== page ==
It's a crisp, breath taking 37 degrees over there right now. People are huddled up with their families in front of those fireplaces. The girls are learning to braid by practicing on one anothers hair and positioning flowers here and there amongst the strands. The small boy is sitting in his room reading a good book, warm and safe under the covers his mother so carefully flattened over his bed when he left for school this morning. His father, a big man known the town over as John, wanders into his son's room and speaks to him in a lyrical tune of a voice most Americans wouldn't understand. Then, he picks his boy up, tosses him over his shoulder, and carries him down to the dinner table. The boy giggles the entire way. His sister squeals when she sees the sport and begs to join in, beating her Daddy on the arm as any protective big sister would. The children take their father to the ground, giggling and squealing the whole way. He plays with them like a big Labrador retriever as his lovely flaxen haired bride watches on from the kitchen doorway, smiling to herself.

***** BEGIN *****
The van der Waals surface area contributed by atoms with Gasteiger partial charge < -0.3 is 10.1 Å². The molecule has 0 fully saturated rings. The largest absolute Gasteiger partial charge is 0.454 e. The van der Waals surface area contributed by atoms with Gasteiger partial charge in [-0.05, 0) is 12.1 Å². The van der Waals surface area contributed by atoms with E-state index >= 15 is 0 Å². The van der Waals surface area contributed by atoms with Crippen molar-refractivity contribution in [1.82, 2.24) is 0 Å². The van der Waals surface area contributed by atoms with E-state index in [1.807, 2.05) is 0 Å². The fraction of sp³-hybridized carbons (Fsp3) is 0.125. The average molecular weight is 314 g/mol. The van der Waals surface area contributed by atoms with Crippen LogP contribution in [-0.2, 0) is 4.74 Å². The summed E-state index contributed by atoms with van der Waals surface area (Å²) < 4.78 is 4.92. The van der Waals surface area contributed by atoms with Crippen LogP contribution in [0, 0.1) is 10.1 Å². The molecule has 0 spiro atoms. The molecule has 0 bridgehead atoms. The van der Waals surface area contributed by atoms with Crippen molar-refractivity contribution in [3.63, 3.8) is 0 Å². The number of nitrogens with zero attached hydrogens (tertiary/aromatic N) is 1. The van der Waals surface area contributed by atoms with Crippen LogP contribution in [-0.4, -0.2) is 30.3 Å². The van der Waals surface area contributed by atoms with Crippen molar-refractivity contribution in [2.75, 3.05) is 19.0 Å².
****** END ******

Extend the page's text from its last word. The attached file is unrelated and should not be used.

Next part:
"Now John, you be easy on them," she says from the doorway.

"Now Louise," he scolds "If you'd like to stick up for them, you can't very well do it from there, can you?!" He grins a wide, mischievous smile at her, and she knows that if she doesn't disappear around the doorway, she would be next! Just as she ducks around the side, he jumps to his feet and begins chasing her through the house, threatening to tickle her until she pees her pants. She squeals louder than her children and heads straight for the stairs, swinging wildly behind her as she goes, hoping to make contact with his head or chest as he snarls.